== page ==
City District Government Lahore (CDGL) is finally taking an effective step against encroachers on main commercial streets in the city starting with demolition of illegal extensions of gas and fuel stations on Thokar Niaz Baig and removing encroachments on both sides of Multan Road.

CDGL’s Operation Cleanup - 2

CDGL’s Operation Cleanup - 1

This bold step has been undertaken in presence of LDA (Lahore Development Authority), LESCO (Lahore Electric Supply Company) representatives and officials belonging to the related law-enforcing agencies.

Regulation and proper implementation of property laws and strict action against offenders regardless of their status are initiatives that are so very good for the commuters, business owners and ultimately the annoyed residents of the affected localities and their surrounding areas.

Unfair or just competition in another LIGHT!??

The Cavalary crossing that leads to Cantt on one side and Defence Housing Authority on the other flaunts few of the largest sites available for outdoor advertising. No brownie points for guessing that two of the leading telcos have captured these sites and using them for their advantage to its max. However on a regular basis for at least the past few weeks (if not months for sure) Every evening, the Warid billboard is dark as the night itself whereas the Mobilink one is shining like a golden sun.

 daytime     night time

Is this a deliberate move by the golden sun or is night descending on the brand team of the other player? (Comments are welcome, what do you think?)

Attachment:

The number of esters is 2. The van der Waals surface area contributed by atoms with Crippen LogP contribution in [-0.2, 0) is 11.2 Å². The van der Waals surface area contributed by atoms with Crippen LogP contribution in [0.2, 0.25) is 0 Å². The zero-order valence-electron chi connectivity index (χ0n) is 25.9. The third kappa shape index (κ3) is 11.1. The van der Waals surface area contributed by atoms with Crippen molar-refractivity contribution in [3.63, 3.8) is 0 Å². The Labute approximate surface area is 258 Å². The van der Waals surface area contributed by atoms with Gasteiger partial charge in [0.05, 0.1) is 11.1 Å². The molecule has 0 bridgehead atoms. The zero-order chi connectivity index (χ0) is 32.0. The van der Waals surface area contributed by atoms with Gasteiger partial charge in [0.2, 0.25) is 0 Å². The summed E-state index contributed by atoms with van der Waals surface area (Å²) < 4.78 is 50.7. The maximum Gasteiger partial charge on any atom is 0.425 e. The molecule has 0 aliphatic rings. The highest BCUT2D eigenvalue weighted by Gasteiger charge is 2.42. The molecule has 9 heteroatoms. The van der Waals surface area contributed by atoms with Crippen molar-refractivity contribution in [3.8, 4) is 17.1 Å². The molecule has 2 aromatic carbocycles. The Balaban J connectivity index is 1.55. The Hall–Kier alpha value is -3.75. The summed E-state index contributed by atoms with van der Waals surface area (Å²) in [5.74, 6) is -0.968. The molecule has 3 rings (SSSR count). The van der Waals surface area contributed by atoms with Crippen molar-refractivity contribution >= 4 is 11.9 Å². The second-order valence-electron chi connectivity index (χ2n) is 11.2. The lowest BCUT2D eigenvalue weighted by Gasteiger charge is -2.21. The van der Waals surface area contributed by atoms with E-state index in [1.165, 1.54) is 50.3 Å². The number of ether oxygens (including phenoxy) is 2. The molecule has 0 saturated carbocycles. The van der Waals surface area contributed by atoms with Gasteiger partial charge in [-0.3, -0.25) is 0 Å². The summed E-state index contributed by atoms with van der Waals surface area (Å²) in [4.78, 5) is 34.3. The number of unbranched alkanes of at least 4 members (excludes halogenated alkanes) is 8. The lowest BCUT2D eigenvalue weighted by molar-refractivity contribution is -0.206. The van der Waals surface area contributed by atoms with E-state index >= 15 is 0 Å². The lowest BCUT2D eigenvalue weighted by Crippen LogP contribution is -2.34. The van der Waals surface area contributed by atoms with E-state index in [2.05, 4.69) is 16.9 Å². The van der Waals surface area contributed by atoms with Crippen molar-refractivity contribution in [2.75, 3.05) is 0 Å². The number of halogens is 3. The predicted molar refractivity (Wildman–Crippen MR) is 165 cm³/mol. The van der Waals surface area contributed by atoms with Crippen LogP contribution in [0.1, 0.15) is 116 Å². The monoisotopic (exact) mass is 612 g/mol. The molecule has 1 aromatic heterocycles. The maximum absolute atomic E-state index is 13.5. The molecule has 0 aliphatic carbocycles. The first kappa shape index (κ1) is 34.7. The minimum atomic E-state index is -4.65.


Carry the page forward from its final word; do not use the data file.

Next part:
PIA’s Gola Project

PIA’s Gola Project

Looks like now they are raising capital from selling ‘Golas’ outside girls colleges in Lahore to recover from soaring budget deficits at the Pakistan International Airlines.

Why is ‘Aata’ now available?


And they say it was an artificial crisis caused by smuggling of wheat to Afghanistan, Central Asia; fueled by evil intentions of the stockists; worsened by unplanned exports by the government; and hyped by bulk consumer purchases…

What factor do you blame the most?

Startup Insiders ~ Nourishing Young Entrepreneurs

Experiences, insights, thoughts and ideas were shared in abundance at the 6th Startup Insiders session held on February 24 at the LUMS campus.

With quite an active, participating and respectably patient audience, though limited to almost 50 individuals, the session took off in high spirits and was able to maintain it throughout.


Main topic of discussion was ‘the ways of finding, identifying and targeting the right customer’ as an entrepreneur specifically in the Information Technology industry which was very intelligently moderated by Jehan Ara [President, P@SHA] and Jawwad Farid [CEO, Alchemy Technologies].

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Everyone benefited from listening to and questioning some of Pakistan’s most promising IT entrepreneurs including Zafar Khan [Sofizar]; Faisal Qureshi [Kolachi Advanced Technologies]; Fahd Bangash [Amaana]; Zia Imran [Vahzay]; Umar Saif [BumpIn; Chopaal] and Jawwad himself. Almost all of these people started off with just a few individuals and have tasted success of varying degrees.

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The most refreshing aspect of the session was the desire as expressed by all panelists to help and guide people who really want to break barriers and are striving to make a mark for themselves and their country. It was very heartening to see these people actually willing to share and spread their success among promising stars of the future.